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Water levels low enough to lift rafting restrictions along Arkansas River

Arkansas River rafting status.
Raft on Arkansas River
Posted at 7:24 PM, Jul 12, 2019
and last updated 2019-07-12 21:30:35-04

FREMONT COUNTY — The extreme water flow in the Arkansas River through Southern Colorado is finally dropping, It is now half of what it was a month ago. "We have come down to what we really refer to as the sweet spot,” said Echo Canyon Rafting, Owner, Andy Neinas, “So all sections of the Arkansas are open."

Through the month of June there was arguably too much of a good thing. Water so high some potential customers staying away. Water was running over 5,000 Cubic Feet Per Second (CFS). Rafting companies agree to avoid certain sections of the river when the water is that high.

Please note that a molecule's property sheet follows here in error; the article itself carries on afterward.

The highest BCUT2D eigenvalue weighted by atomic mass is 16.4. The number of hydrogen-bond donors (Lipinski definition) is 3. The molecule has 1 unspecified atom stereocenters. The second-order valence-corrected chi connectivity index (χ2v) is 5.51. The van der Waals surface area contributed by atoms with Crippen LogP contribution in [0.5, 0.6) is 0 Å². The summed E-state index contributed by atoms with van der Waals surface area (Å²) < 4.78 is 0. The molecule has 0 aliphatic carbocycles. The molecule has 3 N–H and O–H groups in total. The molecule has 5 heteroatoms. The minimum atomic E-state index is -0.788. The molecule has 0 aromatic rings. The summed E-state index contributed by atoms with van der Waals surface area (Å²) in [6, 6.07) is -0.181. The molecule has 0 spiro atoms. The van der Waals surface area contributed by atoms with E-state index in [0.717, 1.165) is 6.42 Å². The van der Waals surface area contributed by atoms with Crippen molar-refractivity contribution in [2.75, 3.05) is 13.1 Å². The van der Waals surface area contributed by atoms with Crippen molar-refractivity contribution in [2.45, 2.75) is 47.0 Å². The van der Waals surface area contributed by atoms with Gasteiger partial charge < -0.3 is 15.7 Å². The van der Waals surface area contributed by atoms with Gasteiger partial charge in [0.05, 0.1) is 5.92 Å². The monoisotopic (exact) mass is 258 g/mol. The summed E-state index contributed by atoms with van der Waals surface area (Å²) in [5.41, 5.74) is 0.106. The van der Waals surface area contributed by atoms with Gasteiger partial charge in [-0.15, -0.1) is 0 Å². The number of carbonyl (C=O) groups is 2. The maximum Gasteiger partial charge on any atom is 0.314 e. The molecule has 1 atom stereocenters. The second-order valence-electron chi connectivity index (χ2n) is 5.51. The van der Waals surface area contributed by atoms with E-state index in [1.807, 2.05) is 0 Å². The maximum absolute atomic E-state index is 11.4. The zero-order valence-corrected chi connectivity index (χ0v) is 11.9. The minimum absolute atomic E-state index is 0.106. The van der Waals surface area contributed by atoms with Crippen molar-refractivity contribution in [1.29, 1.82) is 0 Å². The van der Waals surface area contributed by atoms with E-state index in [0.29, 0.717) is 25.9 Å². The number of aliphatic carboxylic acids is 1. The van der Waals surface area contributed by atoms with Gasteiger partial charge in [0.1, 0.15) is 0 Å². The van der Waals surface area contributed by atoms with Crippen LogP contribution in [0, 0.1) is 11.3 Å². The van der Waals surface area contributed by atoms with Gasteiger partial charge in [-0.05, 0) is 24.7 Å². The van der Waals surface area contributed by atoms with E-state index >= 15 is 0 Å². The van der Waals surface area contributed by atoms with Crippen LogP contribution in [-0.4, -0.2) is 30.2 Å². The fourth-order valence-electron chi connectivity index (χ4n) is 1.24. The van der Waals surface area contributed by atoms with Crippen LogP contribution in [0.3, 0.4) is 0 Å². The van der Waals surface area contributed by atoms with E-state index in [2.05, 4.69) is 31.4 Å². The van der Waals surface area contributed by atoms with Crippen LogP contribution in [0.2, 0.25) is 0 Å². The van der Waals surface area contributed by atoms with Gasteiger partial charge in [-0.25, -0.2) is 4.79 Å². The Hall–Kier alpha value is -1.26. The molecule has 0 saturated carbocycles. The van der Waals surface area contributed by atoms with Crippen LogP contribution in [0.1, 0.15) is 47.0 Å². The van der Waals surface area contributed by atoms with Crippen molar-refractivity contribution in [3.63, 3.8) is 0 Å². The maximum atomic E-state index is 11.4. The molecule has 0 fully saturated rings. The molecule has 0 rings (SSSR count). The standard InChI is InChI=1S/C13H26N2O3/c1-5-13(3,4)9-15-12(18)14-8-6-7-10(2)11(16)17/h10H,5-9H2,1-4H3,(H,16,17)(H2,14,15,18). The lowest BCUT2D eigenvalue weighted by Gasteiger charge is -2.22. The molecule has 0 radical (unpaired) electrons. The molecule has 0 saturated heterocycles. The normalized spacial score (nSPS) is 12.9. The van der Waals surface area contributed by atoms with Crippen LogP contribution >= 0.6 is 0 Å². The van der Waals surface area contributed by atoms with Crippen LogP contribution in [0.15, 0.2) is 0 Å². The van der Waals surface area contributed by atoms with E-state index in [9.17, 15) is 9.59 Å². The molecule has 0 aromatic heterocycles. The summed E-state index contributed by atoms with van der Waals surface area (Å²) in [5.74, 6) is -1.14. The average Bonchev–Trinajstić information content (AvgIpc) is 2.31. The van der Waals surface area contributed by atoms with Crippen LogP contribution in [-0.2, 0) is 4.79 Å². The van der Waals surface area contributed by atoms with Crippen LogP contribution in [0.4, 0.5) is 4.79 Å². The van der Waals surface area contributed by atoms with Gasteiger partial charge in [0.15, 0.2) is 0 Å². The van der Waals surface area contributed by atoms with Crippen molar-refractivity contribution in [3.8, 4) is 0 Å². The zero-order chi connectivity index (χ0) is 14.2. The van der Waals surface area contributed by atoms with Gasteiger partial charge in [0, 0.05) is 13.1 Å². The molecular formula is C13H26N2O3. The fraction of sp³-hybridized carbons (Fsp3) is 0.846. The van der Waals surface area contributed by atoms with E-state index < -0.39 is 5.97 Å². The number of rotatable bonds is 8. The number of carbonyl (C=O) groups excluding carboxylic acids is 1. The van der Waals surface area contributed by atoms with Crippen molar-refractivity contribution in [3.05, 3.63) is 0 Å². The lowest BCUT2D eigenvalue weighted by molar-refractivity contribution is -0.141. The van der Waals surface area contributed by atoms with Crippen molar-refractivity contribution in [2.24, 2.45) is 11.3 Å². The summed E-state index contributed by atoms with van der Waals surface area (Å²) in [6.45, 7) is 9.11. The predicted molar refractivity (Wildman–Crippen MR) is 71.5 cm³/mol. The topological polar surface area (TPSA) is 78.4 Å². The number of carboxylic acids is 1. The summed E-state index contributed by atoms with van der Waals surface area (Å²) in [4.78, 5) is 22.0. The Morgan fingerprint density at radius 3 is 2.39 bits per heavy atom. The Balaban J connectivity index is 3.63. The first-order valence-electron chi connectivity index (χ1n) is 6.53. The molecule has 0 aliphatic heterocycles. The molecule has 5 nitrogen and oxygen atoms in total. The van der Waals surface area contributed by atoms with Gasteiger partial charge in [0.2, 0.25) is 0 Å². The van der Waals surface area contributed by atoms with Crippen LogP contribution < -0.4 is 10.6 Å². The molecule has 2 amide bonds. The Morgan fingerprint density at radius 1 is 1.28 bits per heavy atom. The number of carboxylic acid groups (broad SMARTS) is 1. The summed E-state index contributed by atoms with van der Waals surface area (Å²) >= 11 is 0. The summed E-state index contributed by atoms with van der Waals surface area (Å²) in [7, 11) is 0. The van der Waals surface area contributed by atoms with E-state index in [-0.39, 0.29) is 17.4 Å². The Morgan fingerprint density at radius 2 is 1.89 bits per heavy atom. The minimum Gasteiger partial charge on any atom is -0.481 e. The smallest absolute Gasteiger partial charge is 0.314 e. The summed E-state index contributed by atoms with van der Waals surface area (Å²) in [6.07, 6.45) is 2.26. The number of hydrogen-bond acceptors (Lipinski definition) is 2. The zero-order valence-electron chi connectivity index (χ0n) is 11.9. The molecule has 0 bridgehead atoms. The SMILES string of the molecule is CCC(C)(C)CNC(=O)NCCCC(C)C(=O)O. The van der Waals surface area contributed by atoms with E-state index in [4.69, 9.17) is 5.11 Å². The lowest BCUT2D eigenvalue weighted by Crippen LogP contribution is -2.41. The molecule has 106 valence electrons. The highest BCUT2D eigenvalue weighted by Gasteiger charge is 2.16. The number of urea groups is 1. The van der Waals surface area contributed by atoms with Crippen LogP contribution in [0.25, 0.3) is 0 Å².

The flow dropped to 2,800 CFS this week. It means all sections of the river are now prime for rafting.

“Everything from family float, kids 5--6 years old, all the way up to adventure class options," said Neinas. That water flow is still high and fast, but now more manageable. Rafting companies work with customers to figure out the most appropriate type of trip. There are sections with lots of large rapids, others more suited for people wanting to drift, and other trip options somewhere between the two.

There is still a lot of snow on mountain peaks that feed water to the Arkansas River. Similar to the extended ski season this year, rafting will likely run longer than normal. Above average flows could continue into September.

The changes are great for recreation. It is also important to Colorado tourism. More than 200 thousand people rafted the Colorado section of the Arkansas River last year.